We are excited to share the findings of A/Prof Ann McCormack and her dedicated research team as they continue their investigation into pituitary tumours and their immune microenvironment.
Aggressive pituitary tumours are associated with increased morbidity and mortality, particularly pituitary carcinomas, with mortality rates of up to 66% one year after diagnosis.
Most cases progress despite treatment with existing therapies, and there is an urgent need to identify novel treatment options. Immunotherapy has transformed cancer treatment in numerous malignancies however, our understanding of the immune microenvironment and the potential role of immunotherapy in aggressive pituitary tumours remains largely unknown.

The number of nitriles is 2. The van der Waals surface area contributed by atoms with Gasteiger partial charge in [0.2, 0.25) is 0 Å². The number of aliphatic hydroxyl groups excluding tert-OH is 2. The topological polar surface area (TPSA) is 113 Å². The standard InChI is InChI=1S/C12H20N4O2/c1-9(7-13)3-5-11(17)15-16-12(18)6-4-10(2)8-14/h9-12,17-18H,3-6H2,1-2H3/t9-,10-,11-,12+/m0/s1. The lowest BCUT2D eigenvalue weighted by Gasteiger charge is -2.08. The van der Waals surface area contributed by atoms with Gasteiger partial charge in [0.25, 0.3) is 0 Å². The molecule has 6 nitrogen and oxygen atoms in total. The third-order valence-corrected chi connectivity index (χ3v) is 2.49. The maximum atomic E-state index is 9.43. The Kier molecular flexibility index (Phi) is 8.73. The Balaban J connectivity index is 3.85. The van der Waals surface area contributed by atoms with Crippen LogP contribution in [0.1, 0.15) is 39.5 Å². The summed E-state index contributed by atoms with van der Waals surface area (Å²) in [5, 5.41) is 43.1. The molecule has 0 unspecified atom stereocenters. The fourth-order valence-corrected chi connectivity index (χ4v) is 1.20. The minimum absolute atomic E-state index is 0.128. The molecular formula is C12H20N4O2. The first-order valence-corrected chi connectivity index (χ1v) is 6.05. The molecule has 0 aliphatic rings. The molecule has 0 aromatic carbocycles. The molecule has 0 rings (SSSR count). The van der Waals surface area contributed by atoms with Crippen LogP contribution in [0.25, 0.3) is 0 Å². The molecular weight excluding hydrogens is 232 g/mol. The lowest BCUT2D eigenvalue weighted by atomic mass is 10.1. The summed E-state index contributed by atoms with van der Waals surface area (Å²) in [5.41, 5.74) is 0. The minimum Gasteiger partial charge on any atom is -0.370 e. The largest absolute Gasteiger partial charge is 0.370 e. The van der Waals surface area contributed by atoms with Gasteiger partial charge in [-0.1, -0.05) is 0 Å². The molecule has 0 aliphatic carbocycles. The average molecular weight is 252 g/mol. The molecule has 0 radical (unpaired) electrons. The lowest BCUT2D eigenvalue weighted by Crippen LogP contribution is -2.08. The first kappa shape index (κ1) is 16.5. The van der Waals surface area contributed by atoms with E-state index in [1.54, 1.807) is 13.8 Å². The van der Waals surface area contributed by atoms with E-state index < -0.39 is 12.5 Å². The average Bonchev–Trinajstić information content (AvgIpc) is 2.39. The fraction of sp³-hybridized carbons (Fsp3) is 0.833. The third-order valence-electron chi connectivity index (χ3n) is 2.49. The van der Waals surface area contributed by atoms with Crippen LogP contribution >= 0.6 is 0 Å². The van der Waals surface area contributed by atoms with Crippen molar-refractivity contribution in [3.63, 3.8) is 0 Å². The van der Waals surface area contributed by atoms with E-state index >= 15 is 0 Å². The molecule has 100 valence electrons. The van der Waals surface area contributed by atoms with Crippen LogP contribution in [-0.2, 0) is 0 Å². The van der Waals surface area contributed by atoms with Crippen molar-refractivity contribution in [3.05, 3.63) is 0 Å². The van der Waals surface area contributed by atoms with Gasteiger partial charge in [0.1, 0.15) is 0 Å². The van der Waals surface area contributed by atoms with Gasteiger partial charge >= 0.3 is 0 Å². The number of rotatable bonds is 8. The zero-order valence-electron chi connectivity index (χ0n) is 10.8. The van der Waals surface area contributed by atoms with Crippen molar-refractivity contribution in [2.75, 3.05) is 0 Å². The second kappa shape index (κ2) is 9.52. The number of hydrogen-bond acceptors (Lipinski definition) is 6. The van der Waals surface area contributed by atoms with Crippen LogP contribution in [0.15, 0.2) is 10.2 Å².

Ongoing research aims to understand the intricacies of pituitary tumours, particularly their immune interactions. They have discovered variations in cellular senescence among different pituitary tumour types. Notably, more invasive and gonadotroph tumours show reduced senescence markers, possibly indicating greater aggressiveness.
Interestingly, tumours with higher senescence markers also exhibit increased immune cell presence. This hints at the immune system’s role in controlling tumour growth, offering potential for novel treatments.
A/Prof McCormack is proud to work with colleagues at SydPath, St Vincent’s Pathology. They remain optimistic that continued collaboration and research will contribute to better treatment options for pituitary tumours, giving hope to patients and their families.
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“The St Vincent’s Clinic Research Foundation grant enabled us to deepen our understanding of the pituitary tumour microenvironment, and our research lays the foundation for ongoing investigations.”